A model walks the runway at the Nicole Miller Spring 2014 fashion show during Mercedes-Benz Fashion Week
(Frazer Harrison/Getty Images, Baltimore Sun)

Just as temperatures began to reflect autumn's imminent arrival on the East Coast, designers in New York City showed their visions for spring 2014 during Mercedes-Benz Fashion Week.

While many of the collections this go-round seemed to focus on safe, predictable choices, other designers took risks and attacked trends head-on. For those ready to get a jump on next year's styles, here's a primer on the top trends and the best labels of the season.


Top trends

Sassy skirts: From textured feather numbers in assorted colors to mesh flared skirts from Milly, spring is all about skirts with attitude.

Island patterns: Tracy Reese channeled Afro-Cuban culture. Christian Siriano captured the Polynesian experience. Menswear designer David Hart paid homage to the golden age of Hawaiian tourism in the 1950s and '60s.

Decades du jour: Many collections gave references to retro styles. As celebrity stylist Phillip Bloch said, "There have been collections that have been very Mary Quant. I'm seeing a smidgen of 'Mad Men.' There are a lot of different decades — the '60s, '50s and '20s."

Flats: Vivienne Tam showed a good number of flat sandals — even with gowns. "It's going to be a foot-friendly spring," noted Pulitzer Prize-winning fashion reporter Robin Givhan.

Neons: From the undergarments at the Milly by Michelle Smith collection to the use of neons in the island-inspired prints of Mara Hoffman, bold colors ruled.

Black and white: Almost every designer showcased a piece with either one of the colors or a combination of both. The trend was evident in Jill Stuart's collection where steel blue became the pop of color among pieces such as a black and white geometric tunic and a cropped black lace top.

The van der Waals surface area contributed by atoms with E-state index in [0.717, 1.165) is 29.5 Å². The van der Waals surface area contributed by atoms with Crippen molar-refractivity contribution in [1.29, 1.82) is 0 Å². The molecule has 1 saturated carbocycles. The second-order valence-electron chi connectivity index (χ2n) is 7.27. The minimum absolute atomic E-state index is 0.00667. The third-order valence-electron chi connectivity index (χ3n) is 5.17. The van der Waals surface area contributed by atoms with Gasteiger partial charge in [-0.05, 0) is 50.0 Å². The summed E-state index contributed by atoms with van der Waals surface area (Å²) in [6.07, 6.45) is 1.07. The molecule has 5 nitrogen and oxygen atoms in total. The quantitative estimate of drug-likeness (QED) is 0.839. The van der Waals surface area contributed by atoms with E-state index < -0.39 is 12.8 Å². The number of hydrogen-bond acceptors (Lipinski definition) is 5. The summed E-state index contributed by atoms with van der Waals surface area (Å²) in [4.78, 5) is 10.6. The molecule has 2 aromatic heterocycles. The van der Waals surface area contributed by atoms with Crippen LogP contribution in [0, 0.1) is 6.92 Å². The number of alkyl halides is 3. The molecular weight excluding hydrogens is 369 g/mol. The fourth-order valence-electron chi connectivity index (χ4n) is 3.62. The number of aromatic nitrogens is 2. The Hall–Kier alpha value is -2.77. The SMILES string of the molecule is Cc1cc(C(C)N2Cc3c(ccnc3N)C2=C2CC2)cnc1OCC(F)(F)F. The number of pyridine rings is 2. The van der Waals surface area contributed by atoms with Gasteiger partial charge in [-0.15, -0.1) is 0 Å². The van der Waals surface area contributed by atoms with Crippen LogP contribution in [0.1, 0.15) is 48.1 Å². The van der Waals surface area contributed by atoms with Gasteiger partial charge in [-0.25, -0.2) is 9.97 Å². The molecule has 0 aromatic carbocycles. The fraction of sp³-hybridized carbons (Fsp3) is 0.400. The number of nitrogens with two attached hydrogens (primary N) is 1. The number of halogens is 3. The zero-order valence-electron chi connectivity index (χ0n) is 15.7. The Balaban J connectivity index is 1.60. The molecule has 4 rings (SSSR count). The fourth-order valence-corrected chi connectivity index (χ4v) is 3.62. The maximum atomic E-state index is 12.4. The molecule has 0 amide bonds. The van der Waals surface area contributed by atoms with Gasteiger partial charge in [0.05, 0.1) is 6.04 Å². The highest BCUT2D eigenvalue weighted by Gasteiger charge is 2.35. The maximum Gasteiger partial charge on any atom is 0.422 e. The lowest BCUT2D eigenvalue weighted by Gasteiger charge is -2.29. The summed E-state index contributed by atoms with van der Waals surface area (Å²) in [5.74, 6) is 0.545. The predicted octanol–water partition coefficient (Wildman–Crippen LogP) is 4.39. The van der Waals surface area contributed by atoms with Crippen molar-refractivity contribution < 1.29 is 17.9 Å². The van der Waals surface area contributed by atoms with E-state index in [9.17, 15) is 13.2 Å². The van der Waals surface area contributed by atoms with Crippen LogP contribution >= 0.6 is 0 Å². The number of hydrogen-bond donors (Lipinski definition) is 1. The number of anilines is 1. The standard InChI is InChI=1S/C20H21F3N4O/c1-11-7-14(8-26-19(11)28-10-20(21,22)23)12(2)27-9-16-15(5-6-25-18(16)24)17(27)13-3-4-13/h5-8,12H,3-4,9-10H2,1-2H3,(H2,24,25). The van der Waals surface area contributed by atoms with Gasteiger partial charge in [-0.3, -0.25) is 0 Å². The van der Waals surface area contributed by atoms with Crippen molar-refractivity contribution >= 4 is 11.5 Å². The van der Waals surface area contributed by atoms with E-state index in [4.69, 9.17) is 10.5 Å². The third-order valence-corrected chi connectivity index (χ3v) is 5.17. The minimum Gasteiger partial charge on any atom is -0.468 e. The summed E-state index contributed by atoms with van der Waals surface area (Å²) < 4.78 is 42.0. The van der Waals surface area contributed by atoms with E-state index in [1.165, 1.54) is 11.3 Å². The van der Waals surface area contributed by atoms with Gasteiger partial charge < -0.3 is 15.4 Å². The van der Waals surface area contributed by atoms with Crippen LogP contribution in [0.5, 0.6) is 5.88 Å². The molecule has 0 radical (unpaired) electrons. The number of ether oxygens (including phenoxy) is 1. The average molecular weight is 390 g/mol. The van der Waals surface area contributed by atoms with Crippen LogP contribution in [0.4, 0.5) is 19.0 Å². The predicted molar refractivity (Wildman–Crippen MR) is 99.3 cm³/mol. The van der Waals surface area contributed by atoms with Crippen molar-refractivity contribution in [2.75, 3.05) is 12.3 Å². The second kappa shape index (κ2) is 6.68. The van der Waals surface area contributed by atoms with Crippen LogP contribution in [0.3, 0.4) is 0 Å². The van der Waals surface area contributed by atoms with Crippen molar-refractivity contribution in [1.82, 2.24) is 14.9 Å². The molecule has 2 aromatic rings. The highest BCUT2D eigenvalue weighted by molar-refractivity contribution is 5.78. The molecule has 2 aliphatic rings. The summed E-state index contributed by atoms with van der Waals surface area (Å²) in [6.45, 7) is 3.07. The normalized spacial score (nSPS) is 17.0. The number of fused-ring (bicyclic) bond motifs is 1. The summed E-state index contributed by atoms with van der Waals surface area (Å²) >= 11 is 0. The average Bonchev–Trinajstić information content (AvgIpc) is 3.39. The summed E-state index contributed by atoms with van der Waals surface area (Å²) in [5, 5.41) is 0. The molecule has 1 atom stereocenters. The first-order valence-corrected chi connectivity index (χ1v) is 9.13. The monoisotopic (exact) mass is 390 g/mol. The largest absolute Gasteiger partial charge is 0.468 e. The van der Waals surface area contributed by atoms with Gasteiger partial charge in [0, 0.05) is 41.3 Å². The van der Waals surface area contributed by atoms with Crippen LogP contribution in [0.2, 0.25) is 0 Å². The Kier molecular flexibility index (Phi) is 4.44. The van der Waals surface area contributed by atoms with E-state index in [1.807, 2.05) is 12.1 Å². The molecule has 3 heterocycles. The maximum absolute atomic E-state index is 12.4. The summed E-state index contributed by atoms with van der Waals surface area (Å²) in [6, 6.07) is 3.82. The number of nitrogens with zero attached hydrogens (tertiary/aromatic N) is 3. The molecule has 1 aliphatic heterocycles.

Floral patterns: Almost every collection featured some type of floral offering. From Rebecca Taylor's girlie dresses to BCBGMaxAzria's airy pieces, the runway was a floral frenzy at times.

Menswear for women: This style, popular for fall/winter, hangs on through spring. Collared shirts, pants and other traditionally masculine pieces played a major role in most collections. Tracy Reese featured a number of fedoras in her show.

Sheers: From Lacoste's futuristic sheer trench coats and jackets to J. Mendel's airy dresses and blouses, sheer pieces played a big role in many collections. A number of designers opted for sheer paneling in strategic places, which added a little spice to otherwise demure frocks. Others added large sheer strips to the bottoms of dresses for a dramatic effect.

Fabric blocking: Leather panels broke up tweeds and silks for interesting textural contrast.

Cropped tops and more: Blouses, jackets and shorts were all fair game for shortening.

Best in shows

David Tlale: A public fallout with "America's Next Top Model" judge and fashion PR royalty Kelly Cutrone hasn't seemed to put a dent in this South African designer's career, which launched in 2003 and got an international boost in 2007 when he was invited to show in the Paris Couture collections. From a black gown adorned with feathers to a sequin and tulle flared skirt, Tlale delivered imaginative, on-trend spring pieces.


Desigual: This Spanish brand, which opened U.S. offices in 2010, is known for bold colors and patterns. The spring collection was dominated by airy geometric and floral prints for both separates and dresses in dramatic black-and-whites and tropical brights.